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NOT REAL NEWS: A look at what didn't happen this week

A roundup of some of the most popular but completely untrue stories and visuals of the week. None of these are legit, even though they were shared widely on social media. The Associated Press checked them out.

Delay of Trump defamation trial due to illness, not election interference

CLAIM: A judge on Monday delayed proceedings in former President Donald Trump’s New York defamation trial until Tuesday, the day of the New Hampshire primary, which is proof of election interference.

THE FACTS: The trial was delayed on Monday because of a juror’s illness.

The false claim circulated ahead of Trump’s possible testimony in his defamation trial over comments he made about E. Jean Carroll, the writer who claims he sexually assaulted her in the 1990s. Social media users are misrepresenting the postponement as a nefarious attempt to interfere with the 2024 presidential election.

“BREAKING: The judge in Trump’s E. Jean Carroll defamation trial just delayed todays trial until tomorrow — the day of the NH primary,” reads one post on X, formerly Twitter. “ELECTION INTERFERENCE!” The post had received more than 5,500 likes and shares as of Friday.

But the decision to delay the proceedings was unrelated to the election. A juror’s illness forced the last-minute change.

U.S. District Judge Lewis A. Kaplan said one of nine jurors was told to go home and take a COVID-19 test after he reported feeling hot and nauseous. Trump attorney Alina Habba also reported that at least one of her parents had COVID-19 and that she ran a fever in the days before Monday's proceedings last two days after having dinner with them several days prior.

Habba said that her law partner, Michael Madaio, also attended the dinner, although both tested negative for the virus on Monday. She then said she didn’t see a problem “with a short delay for a day” so everyone can get tested, but requested the trial not be held Tuesday because of the New Hampshire primary.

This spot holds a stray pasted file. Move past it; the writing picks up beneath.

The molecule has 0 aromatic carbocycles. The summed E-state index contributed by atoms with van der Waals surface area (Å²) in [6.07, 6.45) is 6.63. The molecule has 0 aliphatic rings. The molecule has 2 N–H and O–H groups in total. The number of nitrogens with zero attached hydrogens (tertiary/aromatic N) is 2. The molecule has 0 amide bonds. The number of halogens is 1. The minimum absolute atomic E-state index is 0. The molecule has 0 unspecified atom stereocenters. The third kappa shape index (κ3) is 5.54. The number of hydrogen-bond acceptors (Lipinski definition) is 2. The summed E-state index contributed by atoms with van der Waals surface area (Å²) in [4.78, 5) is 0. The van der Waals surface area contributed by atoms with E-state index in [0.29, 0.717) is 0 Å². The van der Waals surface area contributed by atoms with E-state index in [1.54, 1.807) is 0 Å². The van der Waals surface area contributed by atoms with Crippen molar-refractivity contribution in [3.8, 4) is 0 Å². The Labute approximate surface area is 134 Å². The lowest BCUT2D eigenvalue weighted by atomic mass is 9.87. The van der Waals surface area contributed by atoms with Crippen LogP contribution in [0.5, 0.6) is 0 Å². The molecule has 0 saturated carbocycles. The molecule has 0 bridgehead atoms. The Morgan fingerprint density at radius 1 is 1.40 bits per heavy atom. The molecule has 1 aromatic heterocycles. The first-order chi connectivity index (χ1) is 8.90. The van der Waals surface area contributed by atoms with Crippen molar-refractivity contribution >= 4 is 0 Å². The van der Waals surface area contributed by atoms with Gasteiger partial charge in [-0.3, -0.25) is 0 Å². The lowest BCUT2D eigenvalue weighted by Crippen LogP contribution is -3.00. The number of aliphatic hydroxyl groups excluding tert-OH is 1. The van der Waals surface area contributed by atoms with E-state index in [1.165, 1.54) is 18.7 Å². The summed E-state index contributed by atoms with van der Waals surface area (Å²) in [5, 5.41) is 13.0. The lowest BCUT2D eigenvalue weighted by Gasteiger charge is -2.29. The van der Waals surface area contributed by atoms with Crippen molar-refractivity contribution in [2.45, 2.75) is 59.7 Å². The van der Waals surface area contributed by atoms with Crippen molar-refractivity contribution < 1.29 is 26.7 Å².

A court filing late Monday stipulated that the trial had ended early that day and would continue on Wednesday. It reiterated: “Trial will not be held on Tuesday, 1/23/2024.”

The filing did not, however, say whether the timing was to allow the Republican frontrunner to campaign in New Hampshire or if illness was to blame. Asked for specifics by The Associated Press, the Southern District Court of New York declined further comment.

A different jury awarded Carroll $5 million last year after deciding that Trump sexually abused her in 1996 and made defamatory comments about her in 2022. Trump is appealing that verdict. Carroll’s defamation claims were divided between two lawsuits. Hence this second trial, where she’s seeking more than $10 million in damages.

Trump is facing four criminal cases and a civil fraud case in addition to Carroll’s lawsuit as the presidential primary season swings into full gear.

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Osama bin Laden was digitally added to a photo of a post-9/11 Pentagon meeting

CLAIM: A photo shows President George W. Bush meeting with Osama bin Laden.

THE FACTS: The image was edited to add the al-Qaida founder. The original photo, which was taken at a Pentagon meeting the day after 9/11, shows Deputy Secretary of Defense Paul Wolfowitz sitting where bin Laden appears in the altered version. Wolfowitz can also be seen in another image taken at the meeting from a different angle.

In the edited image, bin Laden appears between Secretary of Defense Donald Rumsfeld and Secretary of the Army Thomas White. Bush sits at the head of the table beside National Security Advisor Condoleezza Rice.

“PLANNING THE #911falseflag - NOTHING TO SEE HERE,” reads one Facebook post that shared the picture.

But the image has been altered. Bin Laden does not appear in the original, which was taken on Sept. 12, 2001, by a photographer for Washington-based Mai Photo Agency and distributed by Getty Images. In reality, it is Wolfowitz sitting between Rumsfeld and White.